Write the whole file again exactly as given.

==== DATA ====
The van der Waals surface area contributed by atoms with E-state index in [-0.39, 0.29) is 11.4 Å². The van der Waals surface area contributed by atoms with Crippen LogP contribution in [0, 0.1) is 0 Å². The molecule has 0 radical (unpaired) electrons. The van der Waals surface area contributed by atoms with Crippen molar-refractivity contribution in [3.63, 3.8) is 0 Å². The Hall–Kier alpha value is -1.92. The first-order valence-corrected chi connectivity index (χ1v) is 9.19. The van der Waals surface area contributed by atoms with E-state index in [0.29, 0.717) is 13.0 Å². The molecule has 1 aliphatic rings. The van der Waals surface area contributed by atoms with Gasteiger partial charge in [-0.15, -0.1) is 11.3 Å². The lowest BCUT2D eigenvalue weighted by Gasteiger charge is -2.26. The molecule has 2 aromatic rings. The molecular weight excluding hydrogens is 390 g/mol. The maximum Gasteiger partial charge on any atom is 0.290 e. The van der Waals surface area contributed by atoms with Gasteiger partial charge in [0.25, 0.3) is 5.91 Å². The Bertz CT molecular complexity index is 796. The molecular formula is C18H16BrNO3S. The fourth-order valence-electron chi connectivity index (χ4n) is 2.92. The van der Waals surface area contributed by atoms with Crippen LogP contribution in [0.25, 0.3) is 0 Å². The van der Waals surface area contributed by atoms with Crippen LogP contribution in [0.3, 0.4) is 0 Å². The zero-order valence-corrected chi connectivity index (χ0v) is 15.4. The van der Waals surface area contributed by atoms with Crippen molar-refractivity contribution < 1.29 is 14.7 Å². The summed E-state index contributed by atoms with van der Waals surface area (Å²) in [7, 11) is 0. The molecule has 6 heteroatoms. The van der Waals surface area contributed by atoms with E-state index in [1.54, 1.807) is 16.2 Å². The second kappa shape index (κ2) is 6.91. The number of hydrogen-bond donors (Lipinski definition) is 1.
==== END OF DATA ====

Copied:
The van der Waals surface area contributed by atoms with E-state index in [-0.39, 0.29) is 11.4 Å². The van der Waals surface area contributed by atoms with Crippen LogP contribution in [0, 0.1) is 0 Å². The molecule has 0 radical (unpaired) electrons. The van der Waals surface area contributed by atoms with Crippen molar-refractivity contribution in [3.63, 3.8) is 0 Å². The Hall–Kier alpha value is -1.92. The first-order valence-corrected chi connectivity index (χ1v) is 9.19. The van der Waals surface area contributed by atoms with E-state index in [0.29, 0.717) is 13.0 Å². The molecule has 1 aliphatic rings. The van der Waals surface area contributed by atoms with Gasteiger partial charge in [-0.15, -0.1) is 11.3 Å². The lowest BCUT2D eigenvalue weighted by Gasteiger charge is -2.26. The molecule has 2 aromatic rings. The molecular weight excluding hydrogens is 390 g/mol. The maximum Gasteiger partial charge on any atom is 0.290 e. The van der Waals surface area contributed by atoms with Gasteiger partial charge in [0.25, 0.3) is 5.91 Å². The Bertz CT molecular complexity index is 796. The molecular formula is C18H16BrNO3S. The fourth-order valence-electron chi connectivity index (χ4n) is 2.92. The van der Waals surface area contributed by atoms with Crippen LogP contribution in [0.25, 0.3) is 0 Å². The van der Waals surface area contributed by atoms with Crippen LogP contribution in [0.3, 0.4) is 0 Å². The zero-order valence-corrected chi connectivity index (χ0v) is 15.4. The van der Waals surface area contributed by atoms with Crippen molar-refractivity contribution < 1.29 is 14.7 Å². The summed E-state index contributed by atoms with van der Waals surface area (Å²) in [7, 11) is 0. The molecule has 6 heteroatoms. The van der Waals surface area contributed by atoms with E-state index in [1.54, 1.807) is 16.2 Å². The second kappa shape index (κ2) is 6.91. The number of hydrogen-bond donors (Lipinski definition) is 1.